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By Matthew Santamaria (msantamaria@hdsa.org)

While eating dinner with her family, Washington, DC resident eighteen-year-old Sarah Miller learned about Huntington’s disease (HD).

HD is a fatal genetic disorder that causes the progressive breakdown of nerve cells in the brain. It deteriorates a person’s physical and mental abilities usually during their prime working years and has no cure.

Sarah’s father was diagnosed with the gene that causes HD. His mother had the disease and passed it to Sarah’s father and Sarah’s uncle Heeden. Each child of a parent with HD has a 50/50 chance of inheriting the faulty gene that causes Huntington’s disease.

“My heart was in my throat, pounding louder and louder,” said Sarah. “They did their best to explain to me what HD was, but there were still so many unanswered questions rolling around inside my head. The years passed and I slowly started to see the changes in my dad.”

The symptoms of Huntington’s disease are described as having ALS, Parkinson’s and Alzheimer’s – simultaneously. Symptoms include personality changes, mood swings, depression, impaired judgement, involuntary movements, slurred speech, difficulty in swallowing, and significant weight loss.

“His speech was slurred, and his balance was off,” said Sarah. “He even fell a few times while I stayed with him on the weekends. He never really cleaned the apartment anymore either.”

Eventually, her father would move to a care home in Rockville, Maryland. This was further away from Sarah as she would try to visit him occasionally. It was hard for Sarah to see him in this condition and in a home.

Sarah was then off to boarding school. After her freshman year, she went to a therapeutic wilderness program. Sarah was isolating herself from others and her family. She was sending inappropriate pictures and self-harming. Sarah cut herself only once.

While Sarah was in the program, she was unable to see her father for a while and then decided to write him a letter.

“I was taking accountability for my actions and mistakes,” said Sarah. “I poured my heart out and told him everything I thought he should know. A week later, I got a letter back saying that I should be thoughtful with my choices and that he loves me no matter what.”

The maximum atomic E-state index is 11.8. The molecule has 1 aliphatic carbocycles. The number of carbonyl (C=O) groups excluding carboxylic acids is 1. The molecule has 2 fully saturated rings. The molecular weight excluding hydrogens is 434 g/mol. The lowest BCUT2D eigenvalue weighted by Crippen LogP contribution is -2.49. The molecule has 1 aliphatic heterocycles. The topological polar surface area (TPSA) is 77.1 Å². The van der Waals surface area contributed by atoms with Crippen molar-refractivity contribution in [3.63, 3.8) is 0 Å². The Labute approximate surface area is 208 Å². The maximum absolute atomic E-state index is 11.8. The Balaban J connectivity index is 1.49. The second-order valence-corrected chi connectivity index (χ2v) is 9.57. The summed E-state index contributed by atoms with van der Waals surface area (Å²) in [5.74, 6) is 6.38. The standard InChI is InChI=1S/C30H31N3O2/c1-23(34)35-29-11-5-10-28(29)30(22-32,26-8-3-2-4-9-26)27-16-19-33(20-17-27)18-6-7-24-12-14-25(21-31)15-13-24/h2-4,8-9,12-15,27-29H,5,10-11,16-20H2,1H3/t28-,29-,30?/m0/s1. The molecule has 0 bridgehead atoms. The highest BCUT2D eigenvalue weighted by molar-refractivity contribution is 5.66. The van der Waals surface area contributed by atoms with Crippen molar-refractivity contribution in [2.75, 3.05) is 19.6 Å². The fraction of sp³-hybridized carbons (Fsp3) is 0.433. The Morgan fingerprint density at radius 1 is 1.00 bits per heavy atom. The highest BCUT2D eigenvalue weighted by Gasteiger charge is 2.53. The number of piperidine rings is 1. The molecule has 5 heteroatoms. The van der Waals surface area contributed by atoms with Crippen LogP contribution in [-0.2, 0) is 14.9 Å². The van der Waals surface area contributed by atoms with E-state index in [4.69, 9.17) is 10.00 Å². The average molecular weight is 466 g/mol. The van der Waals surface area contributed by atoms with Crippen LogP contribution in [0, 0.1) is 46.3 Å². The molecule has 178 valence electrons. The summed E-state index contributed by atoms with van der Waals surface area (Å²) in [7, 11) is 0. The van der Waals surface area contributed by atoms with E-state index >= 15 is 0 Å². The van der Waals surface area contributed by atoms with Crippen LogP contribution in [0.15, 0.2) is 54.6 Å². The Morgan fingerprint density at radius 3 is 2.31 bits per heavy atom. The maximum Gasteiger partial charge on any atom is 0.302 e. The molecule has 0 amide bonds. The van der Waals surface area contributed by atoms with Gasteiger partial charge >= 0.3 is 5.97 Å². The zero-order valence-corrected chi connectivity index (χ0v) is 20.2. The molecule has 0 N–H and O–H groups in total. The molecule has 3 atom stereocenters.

She would then leave the program and go to a therapeutic boarding school in West Virginia. Sarah was settling in and focused on what she had to improve in school. She had weekly phone calls with her mother and the calls always made her feel better.

However, one phone call was different.

Her mother explained to Sarah that her father was moving to a care home in upstate New York and that she can visit him when she is home.

“I felt the tears come to my eyes and I held my face in my hands,” said Sarah. “I could not stop crying. I had never been away from my father and it was not what I wanted.”

Once Sarah saw her father, she noticed how much different he looked.

“I never thought I would cry so much,” Sarah explains. “He had changed so much. His hair was all grey and thinned, he had lost weight, and he was barely able to say a sentence. It may sound harsh, but he was a shell of his former self. He still remembered most things and who we were, but it was scary seeing this man, my father, this way.”

As time passed, her mental health improved. By riding horses, this allowed Sarah to be less stressed and horses always made Sarah feel better.

“Riding has helped me to become social and see that horse feed off of your energy,” said Sarah. “They always know how to make things better and how to make you have a better day.”

Sarah was also talking to more people in the HD Community by going to an HD event as she learned more about the fatal disease.

“I knew no one there and was scared out of my mind,” said Sarah. “I quickly made some friends and we formed our own little group by this picnic bench. We talked and laughed and became close. They became the people I could rely on for just about everything.”

Sarah would soon graduate from her therapeutic boarding school and moved on to a new school. She saw her father every now and then. Her father moved to New York City so he can be closer to his sister as she sees him everyday.

“My father is my whole world and I would do anything for him,” Sarah explains. “Even though HD has changed him, he is still my father and the man who raised me. HD is life-changing and has turned my world around, opening me up to a world of new friends and people who can support me. HD has been the thing that has made my life better, even though it has brought me down at the same time.”

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Huntington’s disease is a fatal genetic disorder that causes the progressive breakdown of nerve cells in the brain. It deteriorates a person’s physical and mental abilities usually during their prime working years and has no cure. Each child of a parent with HD has a 50/50 chance of inheriting the faulty gene that causes Huntington’s disease. Today, there are approximately 30,000 symptomatic Americans and more than 200,000 at-risk of inheriting the disease. The symptoms of Huntington’s disease are described as having ALS, Parkinson’s and Alzheimer’s – simultaneously.

The Huntington’s Disease Society of America is the premier nonprofit organization dedicated to improving the lives of everyone affected by HD. From community services and education to advocacy and research, HDSA is the world’s leader in providing help for today and hope for tomorrow for people with HD and their families.

To learn more about Huntington’s disease and the work of the Huntington’s Disease Society of America, visit www.HDSA.org or call 1(800)345-HDSA.

This is a story featuring a personal experience with Huntington’s disease. If you would like to have your story told please contact Matthew Santamaria at msantamaria@hdsa.org